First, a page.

Finally, Roger de Flor established its base in Ephesus (2), then called Altobosco, in front of his own fleet anchored in the island of Chios.
The second campaign of 1304
The second military objective set by the Emperor to the almogávars this year of 1304 was even bolder by its remoteness. Chased the enemy of the Ćgean coast, the objective was now to penetrate much farther east.
The fleet, as said ut supra, was anchored in the island of Chios under the command of Admiral Fernando de Ahones. By direct order of the Emperor, the newcomer strengthening of Berenguer de Rocafort, with two hundred horsemen and one thousand
almogávars more, boarded the ships at the very last moment.
The fortified city of Ania and its successive names
Geronimo Çurita (nowadays written Jerónimo Zurita), in his magnum opus "Anales de la Corona de Aragón" (Annals of the Crown of Aragon), cites the city of Dania, the name probably deriving from the script d'Ania, mistakenly placing it in the Ćgean region. Don Francisco de Moncada also steps over the same error in . This Ania is none other than the current Alanya, in the east coast of Pamphylia, and on the borders with Cilicia (dominion then of the Christian kingdom of Little Armenia), located at the point where meridian 32° East of Greenwich intersects the southern coast of Anatolia.
Ania occupies a peninsula with an analogy to Peńíscola, but much larger. Today we can see, not just a
castle, but rather an imposing defensive complex formed by a wall of 6.5 km in circumference, equipped with 400 cisterns, and flanked by 140 towers. The most imposing of them all is the Red Tower, enormous octagonal prism of 33 m that remembers the Torre del Oro of Seville, and that, by the sea, controls the Eastern border of the complex.
In the year 190 BC, King Antiochus III Megas (The Great) entrusted Hannibal - at the time refugiated under his protection - the mission of building up a fleet in Tyre and bringing it back to the Ćgean Sea to reinforce the one of his admiral Polixenidas. Hannibal navigated westwards with these just hired fleet when, at the large of Side, appeared against him a fleet of Rhodes, enemy of King Antiochus, strong of 36 ships. The fleet of Hannibal was more numerous, and the veteran Carthaginian -he must already be almost 60- commanded the port wing, that is, the side of open sea. The starboard wing was under the command of Apollonius, Seleucid dignitary. Eudamus, the Rodian admiral, much more expert in the sea, was able to turn over the initial advantage of Hannibal, that at the end of the day and after suffering heavy losses, was forced to turn around and seek refuge in Ania, then called Korakesion. (Titus Livius, XXXVII, 23, 2).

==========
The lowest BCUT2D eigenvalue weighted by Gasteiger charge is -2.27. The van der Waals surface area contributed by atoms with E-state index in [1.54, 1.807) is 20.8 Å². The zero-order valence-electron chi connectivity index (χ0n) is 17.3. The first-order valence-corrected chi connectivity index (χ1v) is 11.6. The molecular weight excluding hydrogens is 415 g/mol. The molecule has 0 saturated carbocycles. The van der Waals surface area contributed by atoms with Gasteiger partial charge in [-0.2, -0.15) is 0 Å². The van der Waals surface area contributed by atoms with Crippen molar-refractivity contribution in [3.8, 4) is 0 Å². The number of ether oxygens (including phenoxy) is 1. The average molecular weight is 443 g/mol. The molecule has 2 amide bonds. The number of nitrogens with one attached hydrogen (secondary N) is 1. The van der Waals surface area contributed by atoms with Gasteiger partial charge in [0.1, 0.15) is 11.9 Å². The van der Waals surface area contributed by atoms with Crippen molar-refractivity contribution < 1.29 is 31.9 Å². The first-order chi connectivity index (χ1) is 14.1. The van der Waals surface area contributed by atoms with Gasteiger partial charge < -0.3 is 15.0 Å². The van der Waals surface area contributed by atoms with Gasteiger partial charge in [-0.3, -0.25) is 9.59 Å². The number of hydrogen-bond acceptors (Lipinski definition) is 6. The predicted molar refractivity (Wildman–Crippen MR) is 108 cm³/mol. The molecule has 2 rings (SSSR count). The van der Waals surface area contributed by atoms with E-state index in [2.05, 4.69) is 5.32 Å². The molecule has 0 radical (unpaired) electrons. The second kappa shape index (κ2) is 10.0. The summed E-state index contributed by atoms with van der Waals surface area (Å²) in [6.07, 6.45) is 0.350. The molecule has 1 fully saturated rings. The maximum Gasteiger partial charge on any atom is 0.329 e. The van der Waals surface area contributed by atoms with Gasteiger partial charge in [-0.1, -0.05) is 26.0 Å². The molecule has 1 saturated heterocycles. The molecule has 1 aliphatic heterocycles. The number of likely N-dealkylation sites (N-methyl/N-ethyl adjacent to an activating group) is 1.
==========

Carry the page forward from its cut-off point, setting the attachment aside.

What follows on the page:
Later on, the usurper Tryphon constructed a fortress in Korakesion, completed by Antiochus VII Euergetes Sidetes.
Korakesion reappears -written in Latin Coracesium- when in the year 67 BC, Pompeius defeats in its waters the pirates that then infested these part of the Mediterranean.
Much later, in the VIth and VIIth centuries, Byzantium would reinforce considerably the defences, face to the Arab attacks, receiving then the name of Kalon Oros, the Beautiful Mountain.
Since the ominous IVth Crusade, the rock and the fortress would be ruled by the Christian kingdom of Little Armenia. But soon the Seljuk Sultan cAlā' ad-Dīn Keykubat would conquer these lands in 1221 to the Armenian Kyr Vart. Keykubat married the daughter of the Armenian King and, through the eminent builder of Aleppo Abū cAlī al-Kattāni, he would construct between 1226 and 1232 most of the impressive fortified precinct that we admire nowadays, included the Red Tower (in Turkish, Kizil Kule), key at its turn of the magnificent shipyards. Converted in summer residence and into an important export and import center, the Seljuk rulers named it cAlāyā, but the Italian merchants called it Candelore. When the Seljuk domains were divided in about 1300, Ania fall to the horde of Karaman.
Modern Turkey has turned out this enclave and its splendid beaches into a prosperous tourist summer center, as well for Turk nationals as for foreigners. On the other hand, the Turkish authorities, besides keeping impecably all the historical site, go on performing archaelogical investigations (2005), having discovered a small Byzantine church.
The ancient diocese of Dania in partibus infidelium would then be identified with Ania.
We also have some news about how was Ania in the XIVth century, as the Tangier-born never resting traveler Ibn Battūta visited it some years later, when already islamized, writing its name cAlāyā, and noting "where begins Anatolia." (He entered from Latakia on the Syrian coast). Ibn Battūta writes: "... this coastal city of cAlāyā is large and inhabited by Turkomans ... on top of the town there is a magnificent and impregnable castle, built by the exalted Sultan cAlā' ad-Dīn ar-Rūmī